There's not much chance that Egypt would have received that reassuring phone call from President Sarkozy had the Louvre's access to excavations at Saqqara not been threatened. These tough tactics have worked in this case.
But have they set a precedent for future discussions on other controversial artefacts housed in western European museums? Are institutions such as the British Museum going to consider returning the Rosetta Stone or the Elgin Marbles unless they stand to lose out themselves?
The Bust of Nefertiti is on display in Berlin and has been more or less ever since it was discovered in Egypt in 1913. In August this year, Dr Hawass began to stoke the fire around the discussion of this artefact's repatriation, by saying that he would reveal some incontrovertible arguments about the legal ownership of the bust. This information was to be written in a letter to the Neues Museum - opened this week - which now houses the bust.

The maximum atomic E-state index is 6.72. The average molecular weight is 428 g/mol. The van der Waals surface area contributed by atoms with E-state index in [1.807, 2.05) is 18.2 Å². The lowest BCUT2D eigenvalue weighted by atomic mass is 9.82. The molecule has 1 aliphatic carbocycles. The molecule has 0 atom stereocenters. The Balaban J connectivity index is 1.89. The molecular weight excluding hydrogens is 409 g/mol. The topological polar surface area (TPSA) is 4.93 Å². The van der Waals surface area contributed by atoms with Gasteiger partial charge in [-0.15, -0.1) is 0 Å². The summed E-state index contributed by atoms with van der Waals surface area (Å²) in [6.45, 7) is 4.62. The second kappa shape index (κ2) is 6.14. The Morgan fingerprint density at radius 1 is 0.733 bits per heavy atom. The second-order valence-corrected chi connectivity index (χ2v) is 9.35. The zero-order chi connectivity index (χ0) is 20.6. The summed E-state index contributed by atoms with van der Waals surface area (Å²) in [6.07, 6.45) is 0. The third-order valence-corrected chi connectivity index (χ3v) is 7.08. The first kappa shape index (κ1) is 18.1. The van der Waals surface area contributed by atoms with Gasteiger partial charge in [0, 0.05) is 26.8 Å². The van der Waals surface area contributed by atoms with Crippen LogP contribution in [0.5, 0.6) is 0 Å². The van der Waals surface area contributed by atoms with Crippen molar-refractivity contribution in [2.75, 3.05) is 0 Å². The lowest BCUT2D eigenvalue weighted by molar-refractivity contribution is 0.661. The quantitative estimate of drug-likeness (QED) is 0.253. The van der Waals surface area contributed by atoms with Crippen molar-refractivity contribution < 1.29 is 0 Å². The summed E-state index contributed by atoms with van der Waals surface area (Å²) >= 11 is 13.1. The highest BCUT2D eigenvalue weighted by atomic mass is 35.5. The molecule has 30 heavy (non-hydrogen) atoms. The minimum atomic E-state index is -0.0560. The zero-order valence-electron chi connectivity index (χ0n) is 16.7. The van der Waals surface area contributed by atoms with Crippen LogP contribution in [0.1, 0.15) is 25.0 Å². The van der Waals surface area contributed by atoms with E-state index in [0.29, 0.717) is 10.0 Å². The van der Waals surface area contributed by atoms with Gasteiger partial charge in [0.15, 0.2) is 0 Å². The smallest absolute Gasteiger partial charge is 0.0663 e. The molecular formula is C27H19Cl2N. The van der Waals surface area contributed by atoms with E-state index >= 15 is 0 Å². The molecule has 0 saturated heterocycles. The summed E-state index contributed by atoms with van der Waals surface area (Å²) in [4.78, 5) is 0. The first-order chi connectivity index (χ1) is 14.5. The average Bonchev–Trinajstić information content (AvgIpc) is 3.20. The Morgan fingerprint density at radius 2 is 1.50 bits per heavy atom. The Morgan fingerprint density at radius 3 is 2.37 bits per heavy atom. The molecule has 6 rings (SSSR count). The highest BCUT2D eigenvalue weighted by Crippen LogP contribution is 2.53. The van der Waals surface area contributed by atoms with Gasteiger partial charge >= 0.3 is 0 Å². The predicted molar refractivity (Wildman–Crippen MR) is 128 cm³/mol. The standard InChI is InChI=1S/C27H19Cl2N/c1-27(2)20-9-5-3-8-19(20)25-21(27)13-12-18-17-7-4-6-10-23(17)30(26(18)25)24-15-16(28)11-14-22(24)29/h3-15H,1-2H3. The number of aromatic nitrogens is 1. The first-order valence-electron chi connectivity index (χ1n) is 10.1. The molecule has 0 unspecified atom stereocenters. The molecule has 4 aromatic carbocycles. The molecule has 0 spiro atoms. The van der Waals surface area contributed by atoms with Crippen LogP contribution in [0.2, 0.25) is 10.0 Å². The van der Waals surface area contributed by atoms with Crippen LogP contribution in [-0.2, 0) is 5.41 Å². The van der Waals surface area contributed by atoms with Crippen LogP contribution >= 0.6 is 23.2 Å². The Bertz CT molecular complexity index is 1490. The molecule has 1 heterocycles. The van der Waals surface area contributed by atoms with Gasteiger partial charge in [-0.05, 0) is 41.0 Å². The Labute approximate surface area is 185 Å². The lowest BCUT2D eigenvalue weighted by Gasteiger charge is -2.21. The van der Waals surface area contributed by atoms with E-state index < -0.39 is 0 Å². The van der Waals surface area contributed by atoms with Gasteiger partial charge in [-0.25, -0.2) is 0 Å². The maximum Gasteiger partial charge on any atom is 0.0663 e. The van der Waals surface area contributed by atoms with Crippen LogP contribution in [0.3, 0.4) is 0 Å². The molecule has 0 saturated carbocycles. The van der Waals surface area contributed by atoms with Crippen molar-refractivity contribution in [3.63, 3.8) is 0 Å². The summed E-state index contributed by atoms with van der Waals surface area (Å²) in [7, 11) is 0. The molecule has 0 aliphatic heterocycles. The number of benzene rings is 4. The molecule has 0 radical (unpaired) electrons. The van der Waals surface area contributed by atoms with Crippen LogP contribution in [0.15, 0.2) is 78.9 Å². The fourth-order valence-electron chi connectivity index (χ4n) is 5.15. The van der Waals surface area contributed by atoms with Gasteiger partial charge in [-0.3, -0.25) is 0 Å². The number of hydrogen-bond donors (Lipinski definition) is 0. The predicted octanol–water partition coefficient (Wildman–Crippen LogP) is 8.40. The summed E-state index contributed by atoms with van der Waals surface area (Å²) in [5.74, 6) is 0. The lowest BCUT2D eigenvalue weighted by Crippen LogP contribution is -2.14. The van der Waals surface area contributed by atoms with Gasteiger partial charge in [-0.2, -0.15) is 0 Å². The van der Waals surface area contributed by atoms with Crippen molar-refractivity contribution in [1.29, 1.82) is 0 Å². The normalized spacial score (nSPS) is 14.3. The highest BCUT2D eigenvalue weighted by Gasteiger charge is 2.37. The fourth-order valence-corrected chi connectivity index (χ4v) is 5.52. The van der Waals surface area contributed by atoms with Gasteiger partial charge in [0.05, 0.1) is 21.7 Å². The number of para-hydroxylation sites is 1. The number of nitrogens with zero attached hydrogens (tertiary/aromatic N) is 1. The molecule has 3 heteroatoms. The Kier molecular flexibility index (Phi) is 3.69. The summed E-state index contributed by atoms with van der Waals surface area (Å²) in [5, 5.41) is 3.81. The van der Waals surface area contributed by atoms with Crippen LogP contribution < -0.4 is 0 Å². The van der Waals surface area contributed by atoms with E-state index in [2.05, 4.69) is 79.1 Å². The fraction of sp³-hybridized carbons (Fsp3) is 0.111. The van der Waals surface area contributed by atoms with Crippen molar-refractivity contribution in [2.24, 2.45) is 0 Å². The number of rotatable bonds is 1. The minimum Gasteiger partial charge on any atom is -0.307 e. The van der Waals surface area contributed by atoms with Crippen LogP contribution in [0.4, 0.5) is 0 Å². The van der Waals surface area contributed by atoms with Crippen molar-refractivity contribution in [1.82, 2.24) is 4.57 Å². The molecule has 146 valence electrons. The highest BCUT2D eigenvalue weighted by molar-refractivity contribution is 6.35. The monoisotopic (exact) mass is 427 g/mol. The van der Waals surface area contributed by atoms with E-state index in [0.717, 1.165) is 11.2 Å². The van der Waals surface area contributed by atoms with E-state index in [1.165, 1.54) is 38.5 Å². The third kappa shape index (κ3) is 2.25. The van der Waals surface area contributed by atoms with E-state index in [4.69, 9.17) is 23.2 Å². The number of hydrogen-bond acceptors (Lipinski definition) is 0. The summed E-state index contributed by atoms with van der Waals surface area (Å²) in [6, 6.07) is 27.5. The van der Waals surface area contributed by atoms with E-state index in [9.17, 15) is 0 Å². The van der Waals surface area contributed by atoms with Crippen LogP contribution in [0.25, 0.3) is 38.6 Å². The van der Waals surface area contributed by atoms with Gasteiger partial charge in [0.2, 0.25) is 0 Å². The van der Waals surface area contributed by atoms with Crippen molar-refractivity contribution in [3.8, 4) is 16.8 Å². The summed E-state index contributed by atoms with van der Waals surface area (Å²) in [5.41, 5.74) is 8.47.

So the argument is now heating up nicely – but what are the chances that the German museum's curators will agree to Hawass's demand? There are strong arguments on either side but here are some of the most often heard reasons why the German authorities should not give Nefertiti back.
Why The Bust of Nefertiti Should Be Returned To Egypt
In response to the above article, which offers arguments in favour of the bust staying in Berlin, Malcom Jack looks at the practical and ethical arguments in favour of returning the Nefertiti bust to Egypt. He ends with a suggestion that compromise may be the way to go. As in the Economist article from earlier in the year, he suggests that loans may be a way of handling the problem.
The Ethics of Repatriation
This is an article from earlier in the year on Heritage Key, but it is relevant to current discussions on the subject so I thought I'd throw it in for good measure.